What is a Laparoscopy?

A laparoscopy is a procedure used to diagnose and treat certain pelvic, colorectal, and gynecological health issues. Discover how it's performed and its advantages in this article.
What is a Laparoscopy?

Last update: 07 October, 2021

A laparoscopy is a minimally invasive alternative to conventional open abdominal surgery, a laparotomy. In this procedure,  a small camera (laparoscope) is used to see inside the patient’s abdomen. This is less invasive than a laparotomy from a physiological and medical point of view.

Its prevalence has increased significantly in recent years from 5% to 29% of all colorectal procedures. It’s a popular method because of its low invasiveness and high success rate. A gynecologic laparoscopy results in gastric damage in 1 in 33,000 cases.

Calculating the exact uses of this procedure globally is almost impossible. However, specialists estimate that 5000 people undergo it to address obesity each year. Based on these figures, it’s worth noting that laparoscopy is on the rise in the surgical world because of its many benefits.

Read on to learn more about it!

What is a laparoscopy?

A laparoscopy is a type of abdominal surgery in which the practitioner can access the inside of the abdomen without having to make very large incisions through the skin. As indicated in a publication in the National Health Service (NHS), this has multiple benefits compared to a traditional laparotomy.

Among them are the following:

  • The patient spends less time in the hospital and their recovery is faster.
  • There’s less bleeding and pain after the operation.
  • The marks and scars are much smaller than in traditional surgery.

However, the fact that it’s a minimally invasive surgery doesn’t mean that it’s risk-free. Every patient should be aware that the procedure has access to vital organs that may be affected. Therefore, there’s a certain chance that something could go wrong. We’ll explore this concept in just a few minutes.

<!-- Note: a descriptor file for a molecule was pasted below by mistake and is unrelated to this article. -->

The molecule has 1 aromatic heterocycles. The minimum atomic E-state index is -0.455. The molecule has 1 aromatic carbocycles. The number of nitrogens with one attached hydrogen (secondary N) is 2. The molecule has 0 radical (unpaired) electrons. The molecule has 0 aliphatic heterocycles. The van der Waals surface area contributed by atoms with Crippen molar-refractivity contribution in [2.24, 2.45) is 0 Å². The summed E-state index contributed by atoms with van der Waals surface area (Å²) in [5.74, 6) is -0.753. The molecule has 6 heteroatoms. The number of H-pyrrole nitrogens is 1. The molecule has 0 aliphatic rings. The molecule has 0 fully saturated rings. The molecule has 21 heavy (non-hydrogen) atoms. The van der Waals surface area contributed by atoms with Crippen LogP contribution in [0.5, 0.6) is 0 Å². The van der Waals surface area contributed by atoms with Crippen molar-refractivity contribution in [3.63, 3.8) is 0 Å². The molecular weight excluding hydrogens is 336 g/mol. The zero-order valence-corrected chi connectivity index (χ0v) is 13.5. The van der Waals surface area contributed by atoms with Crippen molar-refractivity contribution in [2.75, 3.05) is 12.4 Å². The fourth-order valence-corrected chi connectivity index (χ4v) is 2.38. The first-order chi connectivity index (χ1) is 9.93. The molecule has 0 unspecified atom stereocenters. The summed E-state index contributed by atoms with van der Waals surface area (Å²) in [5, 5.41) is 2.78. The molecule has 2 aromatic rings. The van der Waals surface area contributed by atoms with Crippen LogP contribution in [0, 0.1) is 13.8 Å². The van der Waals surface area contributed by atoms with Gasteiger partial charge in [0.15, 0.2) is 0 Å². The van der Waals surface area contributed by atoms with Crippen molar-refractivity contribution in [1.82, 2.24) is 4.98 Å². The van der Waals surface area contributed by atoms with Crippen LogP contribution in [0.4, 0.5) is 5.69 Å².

Who needs a laparoscopy?

On its website, the American Cancer Society details the candidates for a laparoscopy. Below, we’ll tell you the clinical fronts in which it is usually most useful.

1. The patient has a suspicious area that could be cancer

A laparoscopy can be used to remove or biopsy (obtain tissue samples) from lymph nodes in the pelvis and abdomen. For this reason, specialists recommend it for patients with gynecological cancers, such as cervical, ovarian, and endometrial cancers.

2. There’s an intestinal obstruction

An intestinal occlusion or obstruction occurs when the contents of the bowel cannot pass through or leave the patient’s body. When the obstruction is total, the individual is in a medical emergency requiring immediate surgical intervention.

Depending on the severity of the situation, laparoscopy or laparotomy may be performed. However, larger incisions are sometimes necessary to remove the blockage and to remove or repair any damaged areas of the bowel.

3. Diseases specific to women

Many issues can be solved using laparoscopy in women since they’re more prone to present affections in the pelvic area. This surgical procedure can be used to treat fibroids, ovarian cysts, endometriosis, pelvic prolapse, among other conditions related to the women.

4. Other processes

The National Library of Medicine of the United States details some accessory processes that can be approached with laparoscopy.

Among them, we find the following:

  • Removing an ectopic pregnancy: This is a pregnancy that grows outside the uterus. For a pregnant woman, it can be fatal, so it’s necessary to use a surgical approach quickly to solve it.
  • Hysterectomy: This is the removal of the uterus. It can be useful in some cancers, deformities, excessive bleeding, and other clinical conditions.
  • Tubal ligation: This is a procedure to prevent pregnancy by blocking the fallopian tubes.
  • Treatment of urinary incontinence.

What happens in a laparoscopy?